I’ve only got one month left to Splendor in the Lemongrass, though I said I’d be here a year. You see, I took a career break to live in Thailand. Most of my life and travel in Southeast Asia has been financed off of my meager savings, and I’ll need to get back to a workplace to replenish when the year’s up. I tried the “digital nomad” thing, but I found it stressful and not suited to my work style, which benefits from routine and an office.
The return to the workforce includes a return to the American vacation schedule, where two weeks a year get divided up between vacation, life appointments that happen during work hours, and family obligations. Travel while living this life is hard; I managed to take two weeks to explore Japan in 2010 under the generous bosses at my old company, but most of my vacation days over the three years spent there were used going to weddings, funerals, taking more than the government-given long weekend for Christmas, and the odd sanity preserving long weekend.
As such, I decided to totally burn myself out around the world so that the stability and routine offered by a 9 to 6 job looks totally appealing. We decided to cut our time in Thailand short–we are so comfortable here that it hardly feels foreign–and journey back to America taking as few planes as possible.
We start with a quick jaunt to Nepal (a quick! jaunt! to Nepal!) to visit one of my college friends who has outdone himself in planning a 6-day whirlwind itinerary. We will visit palaces and temples, stroll through markets, and take a plane ride around Everest, since we’re not so outdoorsy or deathwishy to climb it ourselves.
After a day-long layover in Kuala Lumpur, we will fly to Beijing, where we will eat approximately 40 meals in eight days. Other than visiting the Great Wall and sneaking a peek at the Chairman’s preserved dead body, we have no idea what to do. Suggestions are welcome!
From Beijing we will board the Trans-Siberian railroad to fulfill one of my biggest dreams: wearing a track suit, eating potatoes, and scowling–on a train! We stop just long enough in Mongolia to ride some horses (I want to pretend I’m a Khaleesi) and drink some mare’s milk before entering Siberia.
Our first stop in Russia will be Irkutsk, which we will use as a jumping point to visit Lake Baikal, which should really come with a spiffy tagline. Here are some ideas I might pass on to the Russian Tourism Board:
- Lake Baikal: The World’s Next Ocean! (No, Really.)
- Lake Baikal: Catch Your Own Nerpa!
- Lake Baikal: The Most Scenic Place to Beat Yourself with Birch in a Banya!
We have a two-day stop in Omsk and another two days in Perm. We have very few plans for either destination, other than a visit to the Tchaikovsky Theater to validate my many years spent in the ballet studio. We may see if someone will sell us a bear pelt, but the goal in these central Russian cities is to sit, see, and probably drink some vodka. What am I talking about. We’re definitely going to drink some vodka. We might even drink a lot!
The train’s last stop is in Moscow, where we will spend another two days running around from site to site and dodging the police, who are notorious for messing with foreigners. I’m also going to have to see Lenin’s preserved dead body, because once you’ve seen one Communist leader’s preserved dead body, you kinda have to see them all. One of my goals for 2012 is to have gazed upon the most famous trio: Ho Chi Minh (check!), Mao (planned!), and Lenin (planned!).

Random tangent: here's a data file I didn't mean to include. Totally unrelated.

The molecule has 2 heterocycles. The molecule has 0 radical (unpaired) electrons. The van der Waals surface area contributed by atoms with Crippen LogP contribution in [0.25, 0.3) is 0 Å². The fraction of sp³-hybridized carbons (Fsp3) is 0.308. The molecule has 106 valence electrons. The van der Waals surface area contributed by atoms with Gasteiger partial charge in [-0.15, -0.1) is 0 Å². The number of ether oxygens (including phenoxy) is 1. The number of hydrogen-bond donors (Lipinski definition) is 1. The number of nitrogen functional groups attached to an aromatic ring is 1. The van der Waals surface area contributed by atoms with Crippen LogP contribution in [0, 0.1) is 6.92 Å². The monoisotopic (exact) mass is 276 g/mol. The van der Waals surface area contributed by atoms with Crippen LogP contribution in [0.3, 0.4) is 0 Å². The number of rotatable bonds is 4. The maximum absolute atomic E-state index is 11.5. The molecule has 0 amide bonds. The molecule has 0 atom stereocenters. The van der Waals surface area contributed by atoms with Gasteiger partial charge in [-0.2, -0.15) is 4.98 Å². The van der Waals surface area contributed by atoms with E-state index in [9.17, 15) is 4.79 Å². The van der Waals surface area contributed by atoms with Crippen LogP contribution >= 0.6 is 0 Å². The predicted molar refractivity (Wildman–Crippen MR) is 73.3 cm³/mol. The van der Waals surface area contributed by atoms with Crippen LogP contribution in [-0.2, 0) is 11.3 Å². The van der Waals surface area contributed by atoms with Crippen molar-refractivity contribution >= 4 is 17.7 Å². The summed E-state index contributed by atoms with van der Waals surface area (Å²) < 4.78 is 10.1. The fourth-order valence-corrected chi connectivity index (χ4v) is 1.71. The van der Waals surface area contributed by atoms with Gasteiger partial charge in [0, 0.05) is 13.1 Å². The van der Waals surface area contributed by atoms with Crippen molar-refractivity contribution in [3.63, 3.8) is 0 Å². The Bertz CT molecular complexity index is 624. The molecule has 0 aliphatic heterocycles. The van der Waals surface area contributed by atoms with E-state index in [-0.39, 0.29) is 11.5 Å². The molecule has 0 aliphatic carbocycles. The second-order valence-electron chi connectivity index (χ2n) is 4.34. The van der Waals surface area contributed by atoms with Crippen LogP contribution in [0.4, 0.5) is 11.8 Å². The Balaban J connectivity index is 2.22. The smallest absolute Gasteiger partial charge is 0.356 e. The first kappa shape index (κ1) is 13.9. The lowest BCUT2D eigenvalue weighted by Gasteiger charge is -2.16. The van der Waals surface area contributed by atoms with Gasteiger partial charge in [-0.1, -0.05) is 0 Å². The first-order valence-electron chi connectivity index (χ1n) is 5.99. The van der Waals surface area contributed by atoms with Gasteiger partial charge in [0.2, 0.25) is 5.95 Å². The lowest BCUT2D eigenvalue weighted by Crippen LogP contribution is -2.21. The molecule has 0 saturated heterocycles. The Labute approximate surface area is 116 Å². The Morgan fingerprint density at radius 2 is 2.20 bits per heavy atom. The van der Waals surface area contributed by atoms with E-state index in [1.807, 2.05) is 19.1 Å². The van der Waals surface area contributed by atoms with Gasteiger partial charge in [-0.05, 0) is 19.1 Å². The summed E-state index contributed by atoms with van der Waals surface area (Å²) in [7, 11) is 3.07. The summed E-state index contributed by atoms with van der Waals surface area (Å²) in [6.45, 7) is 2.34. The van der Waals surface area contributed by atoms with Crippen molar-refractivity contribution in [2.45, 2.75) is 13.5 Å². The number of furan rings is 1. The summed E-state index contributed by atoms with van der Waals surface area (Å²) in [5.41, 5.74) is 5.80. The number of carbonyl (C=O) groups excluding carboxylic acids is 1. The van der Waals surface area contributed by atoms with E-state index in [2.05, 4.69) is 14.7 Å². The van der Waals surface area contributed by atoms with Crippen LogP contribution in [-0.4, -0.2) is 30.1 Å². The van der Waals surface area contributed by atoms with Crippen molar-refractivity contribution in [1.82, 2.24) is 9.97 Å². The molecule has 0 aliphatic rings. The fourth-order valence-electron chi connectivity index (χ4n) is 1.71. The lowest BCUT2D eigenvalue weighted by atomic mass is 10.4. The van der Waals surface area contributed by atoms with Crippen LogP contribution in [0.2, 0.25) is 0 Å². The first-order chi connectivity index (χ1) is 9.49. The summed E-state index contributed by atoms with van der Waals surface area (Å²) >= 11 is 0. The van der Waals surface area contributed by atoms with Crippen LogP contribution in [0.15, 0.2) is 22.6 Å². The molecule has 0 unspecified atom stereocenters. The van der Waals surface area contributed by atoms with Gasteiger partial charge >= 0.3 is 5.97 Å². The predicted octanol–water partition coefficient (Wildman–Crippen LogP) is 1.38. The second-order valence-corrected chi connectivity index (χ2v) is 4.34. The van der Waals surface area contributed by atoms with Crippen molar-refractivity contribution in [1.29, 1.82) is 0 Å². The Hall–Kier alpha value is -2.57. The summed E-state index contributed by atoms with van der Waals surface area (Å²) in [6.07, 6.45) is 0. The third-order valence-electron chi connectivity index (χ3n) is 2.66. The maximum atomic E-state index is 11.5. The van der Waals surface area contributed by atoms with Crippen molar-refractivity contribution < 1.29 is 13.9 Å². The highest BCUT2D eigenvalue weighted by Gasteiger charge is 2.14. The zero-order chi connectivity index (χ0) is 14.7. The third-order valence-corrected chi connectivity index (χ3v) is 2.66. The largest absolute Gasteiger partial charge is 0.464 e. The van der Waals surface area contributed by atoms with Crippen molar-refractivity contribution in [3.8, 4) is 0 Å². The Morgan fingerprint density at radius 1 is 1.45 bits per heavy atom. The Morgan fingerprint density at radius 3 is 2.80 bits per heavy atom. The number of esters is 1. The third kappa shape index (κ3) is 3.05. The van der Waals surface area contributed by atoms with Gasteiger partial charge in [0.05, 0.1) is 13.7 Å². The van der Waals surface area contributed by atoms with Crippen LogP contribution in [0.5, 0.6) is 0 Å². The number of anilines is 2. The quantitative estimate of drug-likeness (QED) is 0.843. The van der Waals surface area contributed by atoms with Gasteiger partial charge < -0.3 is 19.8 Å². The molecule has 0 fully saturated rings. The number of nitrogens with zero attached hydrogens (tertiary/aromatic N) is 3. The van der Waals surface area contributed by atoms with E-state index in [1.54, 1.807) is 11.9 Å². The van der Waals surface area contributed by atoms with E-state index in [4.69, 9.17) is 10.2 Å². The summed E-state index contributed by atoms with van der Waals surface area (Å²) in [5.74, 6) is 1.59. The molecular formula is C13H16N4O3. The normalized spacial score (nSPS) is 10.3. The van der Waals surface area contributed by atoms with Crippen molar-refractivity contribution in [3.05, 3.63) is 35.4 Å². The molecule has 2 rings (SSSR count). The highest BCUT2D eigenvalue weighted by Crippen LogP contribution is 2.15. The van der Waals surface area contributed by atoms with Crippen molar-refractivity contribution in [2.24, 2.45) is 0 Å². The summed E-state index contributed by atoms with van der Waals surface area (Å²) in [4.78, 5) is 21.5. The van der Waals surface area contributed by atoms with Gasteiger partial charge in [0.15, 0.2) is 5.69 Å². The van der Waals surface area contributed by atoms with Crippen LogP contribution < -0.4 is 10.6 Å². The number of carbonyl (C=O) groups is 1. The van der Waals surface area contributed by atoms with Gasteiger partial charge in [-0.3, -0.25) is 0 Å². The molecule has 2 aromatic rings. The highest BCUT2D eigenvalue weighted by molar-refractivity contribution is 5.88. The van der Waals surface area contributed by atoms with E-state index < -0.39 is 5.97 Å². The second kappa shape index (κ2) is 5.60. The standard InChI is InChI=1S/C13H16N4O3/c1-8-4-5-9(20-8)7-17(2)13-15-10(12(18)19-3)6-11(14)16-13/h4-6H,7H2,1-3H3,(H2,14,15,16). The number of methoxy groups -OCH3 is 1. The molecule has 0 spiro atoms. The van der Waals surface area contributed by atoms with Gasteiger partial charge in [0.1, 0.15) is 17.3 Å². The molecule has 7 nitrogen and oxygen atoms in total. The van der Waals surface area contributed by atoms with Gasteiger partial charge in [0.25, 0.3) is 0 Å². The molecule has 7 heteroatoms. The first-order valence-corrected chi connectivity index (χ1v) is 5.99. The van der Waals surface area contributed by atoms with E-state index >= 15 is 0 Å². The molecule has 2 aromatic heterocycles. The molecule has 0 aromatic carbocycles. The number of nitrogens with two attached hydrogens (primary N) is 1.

From Moscow, we will take what will hopefully be our last flight of the trip to Istanbul. I have chattered about visiting Turkey for six years, as one of my best girlfriends and former roommates hails from the country. Though I’m sort of embarrassed it took me this long to get there, I am super excited to visit the city that bridges Europe and Asia.
Our itinerary from here on out is less planned. All we know is that we will travel by trains across Europe to reach Southampton, UK by December 15. That’s our departure date for our passage to New York, which we’ve booked on the Queen Mary 2. Crossing the Atlantic via boat has long been a romantic dream of mine. I’m psyched to take the journey that got my genes to America, but in a much fancier way than my ancestors traveled. Though the tickets were surprisingly affordable, this boat has strict dress codes; one to three dinners of the seven we’ll have on board will be black tie. Buying formal wear in Thailand was certainly an unexpected expense.
So, that’s where our itinerary stands now! We’ve booked all accommodation and transportation up to Istanbul, and we’re only waiting for our Trans-Siberian booking to go through so we can start the arduous, paperwork-heavy process of getting a Russian visa. This task has been ridiculously difficult thus far, and I’ve lost a few nights sleep worrying over whether we will get the piece of paper in time to travel.
In the meantime, we’re charting out a few routes through Europe. We’re trying to find a balance between affordability and seeing the major cities we’ve heard so much about. We may skip some of the key tourist countries (Italy, Spain, France) entirely, as it might be hard to spend only a week or so in them and feel satisfied.
Hi! I'm Susan, and this is my travel journal. You can read more about me here.
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